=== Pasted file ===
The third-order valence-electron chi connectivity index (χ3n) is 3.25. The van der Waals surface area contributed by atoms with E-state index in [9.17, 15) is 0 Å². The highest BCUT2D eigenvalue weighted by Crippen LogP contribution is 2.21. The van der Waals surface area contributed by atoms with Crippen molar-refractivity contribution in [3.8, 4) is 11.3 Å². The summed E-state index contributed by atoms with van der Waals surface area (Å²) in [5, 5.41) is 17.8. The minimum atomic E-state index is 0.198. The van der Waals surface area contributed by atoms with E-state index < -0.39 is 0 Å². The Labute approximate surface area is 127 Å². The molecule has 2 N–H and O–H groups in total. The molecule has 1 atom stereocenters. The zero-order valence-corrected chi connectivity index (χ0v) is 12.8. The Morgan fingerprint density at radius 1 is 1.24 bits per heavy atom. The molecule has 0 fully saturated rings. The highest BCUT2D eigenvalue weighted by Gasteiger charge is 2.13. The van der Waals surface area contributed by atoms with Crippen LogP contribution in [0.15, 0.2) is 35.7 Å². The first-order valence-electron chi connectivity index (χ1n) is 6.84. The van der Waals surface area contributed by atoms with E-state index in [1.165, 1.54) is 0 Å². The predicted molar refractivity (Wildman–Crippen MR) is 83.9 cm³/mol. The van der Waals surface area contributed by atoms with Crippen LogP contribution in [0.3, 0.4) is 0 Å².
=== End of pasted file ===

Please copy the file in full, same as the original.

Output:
The third-order valence-electron chi connectivity index (χ3n) is 3.25. The van der Waals surface area contributed by atoms with E-state index in [9.17, 15) is 0 Å². The highest BCUT2D eigenvalue weighted by Crippen LogP contribution is 2.21. The van der Waals surface area contributed by atoms with Crippen molar-refractivity contribution in [3.8, 4) is 11.3 Å². The summed E-state index contributed by atoms with van der Waals surface area (Å²) in [5, 5.41) is 17.8. The minimum atomic E-state index is 0.198. The van der Waals surface area contributed by atoms with E-state index < -0.39 is 0 Å². The Labute approximate surface area is 127 Å². The molecule has 2 N–H and O–H groups in total. The molecule has 1 atom stereocenters. The zero-order valence-corrected chi connectivity index (χ0v) is 12.8. The Morgan fingerprint density at radius 1 is 1.24 bits per heavy atom. The molecule has 0 fully saturated rings. The highest BCUT2D eigenvalue weighted by Gasteiger charge is 2.13. The van der Waals surface area contributed by atoms with Crippen LogP contribution in [0.15, 0.2) is 35.7 Å². The first-order valence-electron chi connectivity index (χ1n) is 6.84. The van der Waals surface area contributed by atoms with E-state index in [1.165, 1.54) is 0 Å². The predicted molar refractivity (Wildman–Crippen MR) is 83.9 cm³/mol. The van der Waals surface area contributed by atoms with Crippen LogP contribution in [0.3, 0.4) is 0 Å².